Elvira Nabiullina, a Kremlin aide and former economy minister, was nominated by President Vladimir Putin to head the central bank, a pick that may tip the balance in favor of monetary policy to promote growth.
Speaking at his residence outside Moscow today, Putin told Nabiullina and Chairman Sergey Ignatiev that he’d submit her nomination to lawmakers. That would make Nabiullina the first woman to head a Group of Eight monetary authority.
Putin, who’s undertaking the biggest-ever expansion of the central bank’s remit to create a U.K.-style mega-regulator, is handing Nabiullina the stewardship of a $2 trillion economy growing at the weakest pace since a 2009 contraction. As the first new chairman in more than a decade, Nabiullina, 49, will need to navigate a clash between the government and the central bank that’s been raging over economic priorities.
“This is positive for economic growth and for building-up the mega-regulator, while it might be negative for inflation targeting as a policy priority,” said Artem Arkhipov, chief economist for Russia at ZAO UniCredit Bank. “It also seems to be mixed for the ruble, as potential pressure from rates might be mitigated by the better fundamentals.”
The ruble pared gains against the dollar, trading 0.1 percent stronger at 30.7023 as of 8:29 p.m. in Moscow.
To succeed, Ignatiev’s replacement will have to bridge a widening gap between the central bank’s efforts to fight inflation and calls for monetary easing by top government officials including Finance Minister Anton Siluanov and First Deputy Prime Minister Igor Shuvalov. The regulator’s reluctance to cut interest rates has sparked a “huge argument” with the government, Shuvalov said in a Jan. 18 interview.
Nabiullina served as economy minister from 2007 to 2012, leaving to join Putin in the Kremlin after his election to a third term in May.
Putin’s pick must win approval from a majority in the lower house of parliament. Nabiullina thanked Putin at the meeting and said she would like Ignatiev to join her as an adviser if lawmakers approve her nomination. Putin agreed to the proposal.
Ignatiev, 65, must retire June 23 when his third and final term ends, the Kremlin said in a statement after the announcement.
“I want to thank you for the trust you’re placing in me with this nomination, understanding how responsible, difficult, and professional this work is,” Nabiullina said at the meeting.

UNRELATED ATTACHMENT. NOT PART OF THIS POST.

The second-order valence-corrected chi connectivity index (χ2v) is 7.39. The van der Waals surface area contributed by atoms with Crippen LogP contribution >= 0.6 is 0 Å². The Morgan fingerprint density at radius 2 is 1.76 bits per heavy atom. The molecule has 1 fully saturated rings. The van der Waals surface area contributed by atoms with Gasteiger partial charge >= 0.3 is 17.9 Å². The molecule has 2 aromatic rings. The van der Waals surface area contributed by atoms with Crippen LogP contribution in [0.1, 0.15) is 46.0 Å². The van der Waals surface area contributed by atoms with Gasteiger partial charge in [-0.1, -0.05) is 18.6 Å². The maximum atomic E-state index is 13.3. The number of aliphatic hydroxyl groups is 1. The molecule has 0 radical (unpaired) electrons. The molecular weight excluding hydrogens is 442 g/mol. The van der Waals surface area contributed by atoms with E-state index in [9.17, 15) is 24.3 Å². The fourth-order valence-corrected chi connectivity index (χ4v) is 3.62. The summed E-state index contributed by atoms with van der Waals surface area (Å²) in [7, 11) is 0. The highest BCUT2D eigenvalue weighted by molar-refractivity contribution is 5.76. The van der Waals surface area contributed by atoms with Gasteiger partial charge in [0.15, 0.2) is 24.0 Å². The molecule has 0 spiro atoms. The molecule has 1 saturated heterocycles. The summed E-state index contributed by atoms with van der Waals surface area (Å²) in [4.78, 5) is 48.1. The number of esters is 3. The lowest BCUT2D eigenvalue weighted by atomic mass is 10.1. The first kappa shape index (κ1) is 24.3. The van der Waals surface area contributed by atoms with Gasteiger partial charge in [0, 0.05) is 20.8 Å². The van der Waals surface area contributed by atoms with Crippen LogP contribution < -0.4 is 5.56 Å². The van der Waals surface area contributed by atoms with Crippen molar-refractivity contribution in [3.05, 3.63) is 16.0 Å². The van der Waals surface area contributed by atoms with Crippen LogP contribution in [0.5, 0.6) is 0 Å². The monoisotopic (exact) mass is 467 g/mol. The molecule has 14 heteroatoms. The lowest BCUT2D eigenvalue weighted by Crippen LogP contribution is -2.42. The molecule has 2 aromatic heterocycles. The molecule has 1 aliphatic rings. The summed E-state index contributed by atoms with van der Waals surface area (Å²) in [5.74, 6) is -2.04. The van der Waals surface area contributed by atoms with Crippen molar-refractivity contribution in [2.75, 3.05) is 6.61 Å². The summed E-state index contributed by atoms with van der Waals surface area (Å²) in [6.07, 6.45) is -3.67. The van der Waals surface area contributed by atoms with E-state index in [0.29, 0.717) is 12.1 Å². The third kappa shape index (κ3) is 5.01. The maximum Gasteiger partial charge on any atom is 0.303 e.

Nabiullina’s nomination comes at a time of transition at the top of G-8 central banks. Those of Japan, the U.K. and Canada will shortly change hands, while Federal Reserve Chairman Ben S. Bernanke’s second term ends in January and former colleagues say it isn’t likely he’ll want to stay.
Hungarian Prime Minister Viktor Orban’s nomination of his former economy minister, Gyorgy Matolcsy, to lead the country’s central bank has pushed the forint to a nine-month low on concern over the direction of monetary policy.
“This is probably going to reinforce expectations of a more dovish policy bias, which is positive for local bond exposure,” Benoit Anne, London-based head of emerging-market strategy at Societe Generale SA, said by e-mail. It may “undermine the ruble, at least in the near term, as lower interest rates decrease the carry trade appeal.”
Putin stoked speculation over the nominee last week, telling reporters March 7 that his pick would be “unexpected” and “you’ll like it.” The comments, to a female reporter, were on the eve of International Woman’s Day.
Nabiullina would become one of only a few women who dictate interest rates. Females head the central banks of Argentina, South Africa and Malaysia.
If approved, Nabiullina will also need to oversee a planned merger of the Federal Financial Markets Service into the central bank, as well as the implementation of stricter capital requirements for banks under Basel II and Basel III.
Putin selected Ignatiev, ranked last year as Europe’s best central banker by Global Finance Magazine, to take over Bank Rossii in 2002 as inflation was running at 17 percent. In his 11 years at the regulator, the bank has moved from exchange-rate targeting to focus on price growth and plans to start formal inflation targeting from 2015.
Central bank First Deputy Chairman Alexei Ulyukayev, the architect of Ignatiev’s monetary policy, was seen as the most likely pick, according to nine of 15 economists polled by Bloomberg before Putin’s comments last week. Former Finance Minister Alexei Kudrin was ranked as the next most likely, with three votes.
Kudrin, who often clashed with the more growth-oriented Nabiullina over budget spending, congratulated her and said on his Twitter Inc. account that she was a “good candidate” to head the regulator. Kudrin has said he was offered the post and declined. Ulyukayev said today he hoped for continuity in monetary policy, state-run news service RIA Novosti reported.
While Nabiullina is independent from Russia’s billionaires and factions in the legislature, she is “very aligned” with Putin, said Tim McCarthy, head of asset management at Valartis Bank in Geneva, which has over $1 billion invested in emerging markets.
“Putin has been pressing for easier monetary policy,” he said by e-mail. “Nabiullina may make moves in that direction. Frankly, I think easier monetary policy in Russia is necessary.”
Growth slowed to 1.6 percent from a year earlier in January as industrial production contracted for the first time in more than three years. Economists are cutting their forecasts for Russia this year as Europe’s recession saps demand for commodity exports and inflation hurts household spending.